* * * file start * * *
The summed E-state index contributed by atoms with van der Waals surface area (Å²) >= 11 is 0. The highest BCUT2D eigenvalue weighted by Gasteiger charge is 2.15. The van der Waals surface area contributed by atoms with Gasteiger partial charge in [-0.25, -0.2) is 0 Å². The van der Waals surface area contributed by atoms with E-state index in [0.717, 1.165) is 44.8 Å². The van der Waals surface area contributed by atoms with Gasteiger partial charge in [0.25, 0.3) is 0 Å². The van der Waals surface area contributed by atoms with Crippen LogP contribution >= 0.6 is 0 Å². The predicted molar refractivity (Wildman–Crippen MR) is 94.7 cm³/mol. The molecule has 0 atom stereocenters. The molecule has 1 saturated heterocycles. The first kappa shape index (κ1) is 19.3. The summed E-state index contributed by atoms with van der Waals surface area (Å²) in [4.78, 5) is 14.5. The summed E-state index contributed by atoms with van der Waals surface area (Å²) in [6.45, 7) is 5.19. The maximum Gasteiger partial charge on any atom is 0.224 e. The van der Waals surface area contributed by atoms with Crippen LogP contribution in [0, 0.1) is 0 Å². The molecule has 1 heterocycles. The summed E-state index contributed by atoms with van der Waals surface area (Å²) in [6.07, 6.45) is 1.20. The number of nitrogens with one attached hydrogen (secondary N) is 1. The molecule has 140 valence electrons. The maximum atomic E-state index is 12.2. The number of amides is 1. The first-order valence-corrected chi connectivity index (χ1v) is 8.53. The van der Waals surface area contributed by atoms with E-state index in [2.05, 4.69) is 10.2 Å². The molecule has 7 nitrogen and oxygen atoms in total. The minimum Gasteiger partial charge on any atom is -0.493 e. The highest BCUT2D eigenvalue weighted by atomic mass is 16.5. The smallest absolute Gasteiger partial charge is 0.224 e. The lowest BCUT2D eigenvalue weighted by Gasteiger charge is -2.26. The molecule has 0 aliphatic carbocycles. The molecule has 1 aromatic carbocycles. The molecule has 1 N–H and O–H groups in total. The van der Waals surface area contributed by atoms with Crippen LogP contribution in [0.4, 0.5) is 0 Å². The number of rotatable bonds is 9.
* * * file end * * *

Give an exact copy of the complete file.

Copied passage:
The summed E-state index contributed by atoms with van der Waals surface area (Å²) >= 11 is 0. The highest BCUT2D eigenvalue weighted by Gasteiger charge is 2.15. The van der Waals surface area contributed by atoms with Gasteiger partial charge in [-0.25, -0.2) is 0 Å². The van der Waals surface area contributed by atoms with E-state index in [0.717, 1.165) is 44.8 Å². The van der Waals surface area contributed by atoms with Gasteiger partial charge in [0.25, 0.3) is 0 Å². The van der Waals surface area contributed by atoms with Crippen LogP contribution >= 0.6 is 0 Å². The predicted molar refractivity (Wildman–Crippen MR) is 94.7 cm³/mol. The molecule has 0 atom stereocenters. The molecule has 1 saturated heterocycles. The first kappa shape index (κ1) is 19.3. The summed E-state index contributed by atoms with van der Waals surface area (Å²) in [4.78, 5) is 14.5. The summed E-state index contributed by atoms with van der Waals surface area (Å²) in [6.45, 7) is 5.19. The maximum Gasteiger partial charge on any atom is 0.224 e. The van der Waals surface area contributed by atoms with Crippen LogP contribution in [0, 0.1) is 0 Å². The molecule has 1 heterocycles. The summed E-state index contributed by atoms with van der Waals surface area (Å²) in [6.07, 6.45) is 1.20. The number of nitrogens with one attached hydrogen (secondary N) is 1. The molecule has 140 valence electrons. The maximum atomic E-state index is 12.2. The number of amides is 1. The first-order valence-corrected chi connectivity index (χ1v) is 8.53. The van der Waals surface area contributed by atoms with E-state index in [2.05, 4.69) is 10.2 Å². The molecule has 7 nitrogen and oxygen atoms in total. The minimum Gasteiger partial charge on any atom is -0.493 e. The highest BCUT2D eigenvalue weighted by atomic mass is 16.5. The smallest absolute Gasteiger partial charge is 0.224 e. The lowest BCUT2D eigenvalue weighted by Gasteiger charge is -2.26. The molecule has 0 aliphatic carbocycles. The molecule has 1 aromatic carbocycles. The molecule has 1 N–H and O–H groups in total. The van der Waals surface area contributed by atoms with Crippen LogP contribution in [0.4, 0.5) is 0 Å². The number of rotatable bonds is 9.